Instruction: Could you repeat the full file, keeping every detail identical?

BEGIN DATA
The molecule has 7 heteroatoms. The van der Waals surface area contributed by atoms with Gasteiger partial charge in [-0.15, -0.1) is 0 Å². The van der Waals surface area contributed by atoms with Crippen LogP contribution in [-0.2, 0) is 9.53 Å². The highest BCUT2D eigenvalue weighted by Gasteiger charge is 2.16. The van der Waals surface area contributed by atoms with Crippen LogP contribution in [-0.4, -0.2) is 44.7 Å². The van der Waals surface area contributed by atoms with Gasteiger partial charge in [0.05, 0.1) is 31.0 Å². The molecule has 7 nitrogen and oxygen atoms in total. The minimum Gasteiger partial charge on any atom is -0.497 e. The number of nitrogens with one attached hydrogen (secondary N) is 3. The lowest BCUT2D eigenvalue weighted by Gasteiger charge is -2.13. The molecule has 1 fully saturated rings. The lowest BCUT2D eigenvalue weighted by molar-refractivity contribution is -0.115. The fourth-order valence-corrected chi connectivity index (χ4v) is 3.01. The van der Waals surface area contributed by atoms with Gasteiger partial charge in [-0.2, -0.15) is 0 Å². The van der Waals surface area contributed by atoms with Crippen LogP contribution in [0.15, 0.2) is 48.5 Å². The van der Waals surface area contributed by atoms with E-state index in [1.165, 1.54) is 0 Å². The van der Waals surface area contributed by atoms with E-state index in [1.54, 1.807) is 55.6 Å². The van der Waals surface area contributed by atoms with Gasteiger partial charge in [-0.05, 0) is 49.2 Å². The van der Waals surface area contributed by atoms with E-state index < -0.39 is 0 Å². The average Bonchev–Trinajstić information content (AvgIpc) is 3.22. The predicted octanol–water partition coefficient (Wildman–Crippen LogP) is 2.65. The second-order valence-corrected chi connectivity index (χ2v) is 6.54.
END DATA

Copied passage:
The molecule has 7 heteroatoms. The van der Waals surface area contributed by atoms with Gasteiger partial charge in [-0.15, -0.1) is 0 Å². The van der Waals surface area contributed by atoms with Crippen LogP contribution in [-0.2, 0) is 9.53 Å². The highest BCUT2D eigenvalue weighted by Gasteiger charge is 2.16. The van der Waals surface area contributed by atoms with Crippen LogP contribution in [-0.4, -0.2) is 44.7 Å². The van der Waals surface area contributed by atoms with Gasteiger partial charge in [0.05, 0.1) is 31.0 Å². The molecule has 7 nitrogen and oxygen atoms in total. The minimum Gasteiger partial charge on any atom is -0.497 e. The number of nitrogens with one attached hydrogen (secondary N) is 3. The lowest BCUT2D eigenvalue weighted by Gasteiger charge is -2.13. The molecule has 1 fully saturated rings. The lowest BCUT2D eigenvalue weighted by molar-refractivity contribution is -0.115. The fourth-order valence-corrected chi connectivity index (χ4v) is 3.01. The van der Waals surface area contributed by atoms with Gasteiger partial charge in [-0.2, -0.15) is 0 Å². The van der Waals surface area contributed by atoms with Crippen LogP contribution in [0.15, 0.2) is 48.5 Å². The van der Waals surface area contributed by atoms with E-state index in [1.165, 1.54) is 0 Å². The van der Waals surface area contributed by atoms with E-state index in [1.54, 1.807) is 55.6 Å². The van der Waals surface area contributed by atoms with Gasteiger partial charge in [-0.05, 0) is 49.2 Å². The van der Waals surface area contributed by atoms with E-state index < -0.39 is 0 Å². The average Bonchev–Trinajstić information content (AvgIpc) is 3.22. The predicted octanol–water partition coefficient (Wildman–Crippen LogP) is 2.65. The second-order valence-corrected chi connectivity index (χ2v) is 6.54.